Anyhow, back to arms-for-hostages deal. It was but one of many and was but a small part of the much greater Iran-Contra scandal. However, the important bits of this escapade is the presence of a number of individuals previously or currently employed by the Bush administration and its departments. A short list includes Elliott Abrams, John Negroponte, Otto Reich, John Poindexter, and, most importantly, George Allen (Head of the Department of Homeland Security), and Robert Gates. Now, only some of these men are involved in policy that involves Iran, but one has to wonder what their work in relation to he Iran Contra affair plays in the Bush administration’s approach to Iran. Indeed, Gates co-authored a report in 2004 for the Council on Foreign Relations that encouraged a combination of incentives and punitive measures. The report did not call for a settlement of all of the issues between the two countries, stating that such a “grand bargain” is not in Washington’s interest. About the only thing that can be ascertained is that there seems to be a disagreement within the administration as to whether or not Iran’s current government can help resolve Washington’s situation in Iran. If there is any reason why those in the Bush White House intent on changing the regime in Tehran have not succeeded in getting their way, it is because the war on Iraq has failed so miserably in its stated goals. This fact has given the advocates of realpolitik in the Empire’s drive for hegemony a chance to push their strategy–a strategy that relies on more than war.
Not that any of this really matters. After all, the Democrats are almost completely on board when it comes to preventing Iran from dominating its region of the world. To prove their commitment, they recently struck language that would have required the White House to get permission via a Congressional vote before it attacked Iran. Furthermore, their counterpart to the Project for a New American Century–the Center for American Progress, agrees in its policy statement that there should be no “grand bargain” with Tehran. Instead, both elements of Washington’s policy elite prefer the current instability. Why? Probably because such a scenario allows Washington to change its mind at any time and attack. Not that a “grand bargain” would necessarily prevent US forces from attacking anyhow, yet it would at least acknowledge that the government there officially exists. That is something that Washington has refused to do, from Carter to Bush the Younger. Apparently, it’s current status as part of the “axis of evil” is preferable to one that would require Washington’s acceptance of its defeat in 1979. Instead, the world is subject to the constant threat of a greater war and the instability such war would certainly bring.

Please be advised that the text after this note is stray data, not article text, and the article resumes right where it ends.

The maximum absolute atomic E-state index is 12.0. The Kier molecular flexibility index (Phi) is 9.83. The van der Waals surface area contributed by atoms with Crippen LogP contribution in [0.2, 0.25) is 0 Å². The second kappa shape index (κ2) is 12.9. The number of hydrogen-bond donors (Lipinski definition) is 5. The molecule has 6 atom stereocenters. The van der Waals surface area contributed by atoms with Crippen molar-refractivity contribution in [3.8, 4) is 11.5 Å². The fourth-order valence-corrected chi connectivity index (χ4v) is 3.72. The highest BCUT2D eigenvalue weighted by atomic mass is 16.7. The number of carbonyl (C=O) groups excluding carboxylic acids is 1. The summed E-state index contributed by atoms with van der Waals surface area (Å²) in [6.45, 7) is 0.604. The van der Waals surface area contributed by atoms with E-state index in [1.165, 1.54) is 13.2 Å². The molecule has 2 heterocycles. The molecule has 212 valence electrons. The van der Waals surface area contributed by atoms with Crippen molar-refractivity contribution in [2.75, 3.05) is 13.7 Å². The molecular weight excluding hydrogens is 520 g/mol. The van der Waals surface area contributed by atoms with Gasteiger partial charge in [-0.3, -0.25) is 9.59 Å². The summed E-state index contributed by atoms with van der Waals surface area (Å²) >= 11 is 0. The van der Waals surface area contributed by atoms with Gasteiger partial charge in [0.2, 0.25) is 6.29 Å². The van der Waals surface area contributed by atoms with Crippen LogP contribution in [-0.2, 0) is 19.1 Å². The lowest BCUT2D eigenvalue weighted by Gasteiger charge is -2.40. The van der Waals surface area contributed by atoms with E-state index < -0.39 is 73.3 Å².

RON JACOBS is author of The Way the Wind Blew: a history of the Weather Underground, which is just republished by Verso. Jacobs’ essay on Big Bill Broonzy is featured in CounterPunch’s collection on music, art and sex, Serpents in the Garden. His first novel, Short Order Frame Up, is forthcoming from Mainstay Press. He can be reached at: firstname.lastname@example.org